Interview for the Swiss Requirements Day

As a conference board member of the Swiss Requirements Day I was asked to answer some questions with regard to the profession of requirements engineering.

What are the main challenges for requirement engineers / system engineers / business analysts in the upcoming years?

Business analysts, requirements engineers or system analysts have an analytical mindset. They ask the tough questions and find the stumbling blocks within projects. Some organizations may see this as counterproductive or even hindering as they consider projects to be on track only when programmers are doing something. They base their opinion on the misinterpretation of modern (agile) methodologies and again define the programmer to be an analyst, a requirements engineer and an architect as well. Requirements engineers will have to find their place within agile teams and drive the main goals of true requirements engineers: to make a project save, to reduce project risks, and to provide a strong foundation for the development teams.

In your experience, what are the biggest mistakes made by organizations when it comes to requirements?

Organizations define the life cycle of requirements for each project and not the product or the organization itself. Once a project is over, the implemented requirements are usually forgotten or hidden in some Word or Excel document. In maintenance mode, new requirements are then added to the product in new documents without doing an impact analysis on existing requirements first and without defining a new baseline on the requirements. Also, organizations begin to discuss requirements long before they realize that these are actually requirements. Most often, the people in the organizations think in solutions and not in requirements. They think they already know the solution, without actually knowing what they want achieve with it, first. By doing this, they limit the solution space. They deliberately leave requirements engineers out of discussions because they believe that ‘requirements engineers just over-complicate things’. The result is that these early requirements are not managed, and decisions for or against certain requirements are not documented for the long term. By involving a professional requirements engineer or business analyst who manages the requirements and ensures that requirements do not conflict each other, organizations could utilize requirements engineering skills better.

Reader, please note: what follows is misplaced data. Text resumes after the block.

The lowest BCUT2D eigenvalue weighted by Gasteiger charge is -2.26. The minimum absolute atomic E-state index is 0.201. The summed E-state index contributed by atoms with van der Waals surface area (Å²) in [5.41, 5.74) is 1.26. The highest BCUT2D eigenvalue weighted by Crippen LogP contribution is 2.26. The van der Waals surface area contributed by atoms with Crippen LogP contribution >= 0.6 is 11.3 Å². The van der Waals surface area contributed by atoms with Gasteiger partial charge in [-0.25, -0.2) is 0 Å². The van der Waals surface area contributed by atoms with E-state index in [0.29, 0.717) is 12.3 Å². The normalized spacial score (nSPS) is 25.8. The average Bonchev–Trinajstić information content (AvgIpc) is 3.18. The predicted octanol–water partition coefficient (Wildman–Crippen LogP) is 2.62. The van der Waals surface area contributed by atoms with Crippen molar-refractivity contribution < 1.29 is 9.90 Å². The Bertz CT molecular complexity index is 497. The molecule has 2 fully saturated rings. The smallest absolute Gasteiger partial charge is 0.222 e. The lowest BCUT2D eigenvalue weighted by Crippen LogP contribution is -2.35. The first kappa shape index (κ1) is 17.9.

Which question should you always ask your stakeholders?

Why?’ is most important question to always ask stakeholders, meaning ‘What do you want to achieve with this requirement?’

How can somebody gain excellence in requirement engineering?

A requirements engineer must be a translator among parties and an attorney for the stakeholders, almost like writing up a legal contract – even in agile environments. He or she must therefore be mentally flexible in order to understand different business and technical areas quickly. An excellent requirements engineer has to be objective. He or she must therefore be able differentiate between driving stakeholders to find a solution and influencing stakeholders to drive his or her own solution. A requirements engineer must be very methodical and be interested in the small details while at the same time always seeing the overall big picture. He or she must be mentally strong enough to ask tough questions and be willing to sometimes be looked at as an unknowing person. While IREB trainings and IIBA certifications ensure that a requirements engineer approaches challenges methodically, experience is the main driver to gain excellence.